1. Do not take what the website has to say as fact. Nobody really monitors what the programs say on their website, so do not assume everything is true. Furthermore, do not even waste your time reading their testimonials. It is the program’s own site—they can put whatever they want on there. Do you think they are going to post anything bad about themselves? Of course not! You might start reading the testimonials and get excited, thinking you will be getting a life-changing experience, when in reality, those testimonials may be completely made up!
  1. Google the program. One primary concern that many people have about a program is that it might just be a scam, and your money will disappear.  While this is a valid concern (I am sure it has happened before), it should be at the bottom of your list of worries. Simply Google your program’s name to see what sort of online presence it has.  Make sure you have some unique keywords in your search, or use quotes around the program name to ensure that you are only going to find related pages. If nothing is really coming up, consider looking into a more popular program. If you get a lot of results, read through them to find more about the company. 
  1. Get some unbiased feedback. Testimonials on the program’s site are not a good place to start. You want to see how participants truly felt about the program. Here are some places to get some real feedback:

    • Search Facebook. Use the search feature on Facebook to look for are any groups related to your program. Chances are that you will find a few students who traveled abroad with this program. Post a message on the group asking for feedback, or message some of the members asking if they would recommend the program, and ask about their experiences. Make sure to get more than just one response since everybody’s experiences may vary.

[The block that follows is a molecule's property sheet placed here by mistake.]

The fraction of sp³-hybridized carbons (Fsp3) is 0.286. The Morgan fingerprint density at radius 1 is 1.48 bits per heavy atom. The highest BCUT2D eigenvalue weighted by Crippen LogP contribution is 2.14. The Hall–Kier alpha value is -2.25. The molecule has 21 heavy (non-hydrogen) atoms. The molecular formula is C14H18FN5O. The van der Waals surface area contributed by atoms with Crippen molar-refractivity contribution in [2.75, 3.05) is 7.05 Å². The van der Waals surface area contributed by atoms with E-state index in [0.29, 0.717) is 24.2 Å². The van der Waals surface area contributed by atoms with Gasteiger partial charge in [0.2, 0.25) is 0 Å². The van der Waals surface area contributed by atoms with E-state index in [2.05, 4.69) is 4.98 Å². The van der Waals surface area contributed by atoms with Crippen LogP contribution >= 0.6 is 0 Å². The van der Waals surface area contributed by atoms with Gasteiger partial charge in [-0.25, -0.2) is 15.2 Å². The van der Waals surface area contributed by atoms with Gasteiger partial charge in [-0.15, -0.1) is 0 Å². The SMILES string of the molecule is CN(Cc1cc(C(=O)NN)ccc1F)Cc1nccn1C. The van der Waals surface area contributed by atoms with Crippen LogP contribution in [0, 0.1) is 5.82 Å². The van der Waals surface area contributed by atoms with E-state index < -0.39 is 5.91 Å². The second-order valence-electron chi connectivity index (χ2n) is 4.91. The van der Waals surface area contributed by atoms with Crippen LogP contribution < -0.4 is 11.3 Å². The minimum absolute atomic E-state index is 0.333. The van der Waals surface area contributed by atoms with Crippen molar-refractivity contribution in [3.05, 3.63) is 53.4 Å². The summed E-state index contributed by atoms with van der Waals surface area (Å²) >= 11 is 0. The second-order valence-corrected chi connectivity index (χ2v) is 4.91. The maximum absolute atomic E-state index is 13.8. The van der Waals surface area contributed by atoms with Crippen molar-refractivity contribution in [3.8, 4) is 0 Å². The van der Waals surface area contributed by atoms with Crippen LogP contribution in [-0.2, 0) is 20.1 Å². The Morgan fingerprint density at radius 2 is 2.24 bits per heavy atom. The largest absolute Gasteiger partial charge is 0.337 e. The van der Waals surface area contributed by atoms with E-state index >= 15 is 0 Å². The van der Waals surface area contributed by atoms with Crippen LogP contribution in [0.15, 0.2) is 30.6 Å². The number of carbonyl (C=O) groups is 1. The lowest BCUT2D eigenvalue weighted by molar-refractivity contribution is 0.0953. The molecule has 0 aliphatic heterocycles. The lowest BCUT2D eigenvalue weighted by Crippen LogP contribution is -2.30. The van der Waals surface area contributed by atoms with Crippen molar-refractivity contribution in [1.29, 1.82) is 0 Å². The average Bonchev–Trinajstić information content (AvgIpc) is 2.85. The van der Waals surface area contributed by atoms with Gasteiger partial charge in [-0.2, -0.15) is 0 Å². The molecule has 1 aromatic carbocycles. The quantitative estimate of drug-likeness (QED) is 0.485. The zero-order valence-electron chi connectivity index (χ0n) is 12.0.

• Check review sites or Google “your program + reviews.”  Some reviews might be biased for or against, but you can use your judgment to decide how to interpret the feedback. Poke around the site to see if it is actual participant feedback or if it is more an advertisement for the program. is an example of a review site, though there are now many, many sites now available on the web, many of whom also advertise the very programs that are being reviewed, so like all information, it is very important to cross-reference and read carefully to form your own decision along with the other guidelines mentioned in this article. If famous reviews sites are the model, then we have to be aware of the issues that such sites have experienced.